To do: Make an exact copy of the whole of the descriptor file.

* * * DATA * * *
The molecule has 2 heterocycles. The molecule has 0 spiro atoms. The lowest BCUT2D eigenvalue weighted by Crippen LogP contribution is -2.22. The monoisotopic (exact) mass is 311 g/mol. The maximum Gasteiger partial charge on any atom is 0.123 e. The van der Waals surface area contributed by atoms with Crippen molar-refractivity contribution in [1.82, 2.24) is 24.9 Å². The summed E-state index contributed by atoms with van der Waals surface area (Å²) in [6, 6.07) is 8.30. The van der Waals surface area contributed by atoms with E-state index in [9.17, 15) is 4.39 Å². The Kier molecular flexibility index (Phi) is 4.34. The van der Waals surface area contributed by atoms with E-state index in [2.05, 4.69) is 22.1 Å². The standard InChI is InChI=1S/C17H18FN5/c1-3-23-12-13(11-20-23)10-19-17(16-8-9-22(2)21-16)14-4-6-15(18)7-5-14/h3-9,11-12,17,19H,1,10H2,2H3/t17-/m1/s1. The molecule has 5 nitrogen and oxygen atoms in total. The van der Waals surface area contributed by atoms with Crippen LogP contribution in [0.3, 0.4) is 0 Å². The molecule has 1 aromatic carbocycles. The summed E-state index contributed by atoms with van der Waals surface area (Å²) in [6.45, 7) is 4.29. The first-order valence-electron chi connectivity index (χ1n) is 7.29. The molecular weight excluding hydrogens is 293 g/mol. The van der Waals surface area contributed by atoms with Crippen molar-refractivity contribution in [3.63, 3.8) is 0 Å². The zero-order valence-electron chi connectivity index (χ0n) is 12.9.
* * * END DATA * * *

The molecule has 2 heterocycles. The molecule has 0 spiro atoms. The lowest BCUT2D eigenvalue weighted by Crippen LogP contribution is -2.22. The monoisotopic (exact) mass is 311 g/mol. The maximum Gasteiger partial charge on any atom is 0.123 e. The van der Waals surface area contributed by atoms with Crippen molar-refractivity contribution in [1.82, 2.24) is 24.9 Å². The summed E-state index contributed by atoms with van der Waals surface area (Å²) in [6, 6.07) is 8.30. The van der Waals surface area contributed by atoms with E-state index in [9.17, 15) is 4.39 Å². The Kier molecular flexibility index (Phi) is 4.34. The van der Waals surface area contributed by atoms with E-state index in [2.05, 4.69) is 22.1 Å². The standard InChI is InChI=1S/C17H18FN5/c1-3-23-12-13(11-20-23)10-19-17(16-8-9-22(2)21-16)14-4-6-15(18)7-5-14/h3-9,11-12,17,19H,1,10H2,2H3/t17-/m1/s1. The molecule has 5 nitrogen and oxygen atoms in total. The van der Waals surface area contributed by atoms with Crippen LogP contribution in [0.3, 0.4) is 0 Å². The molecule has 1 aromatic carbocycles. The summed E-state index contributed by atoms with van der Waals surface area (Å²) in [6.45, 7) is 4.29. The first-order valence-electron chi connectivity index (χ1n) is 7.29. The molecular weight excluding hydrogens is 293 g/mol. The van der Waals surface area contributed by atoms with Crippen molar-refractivity contribution in [3.63, 3.8) is 0 Å². The zero-order valence-electron chi connectivity index (χ0n) is 12.9.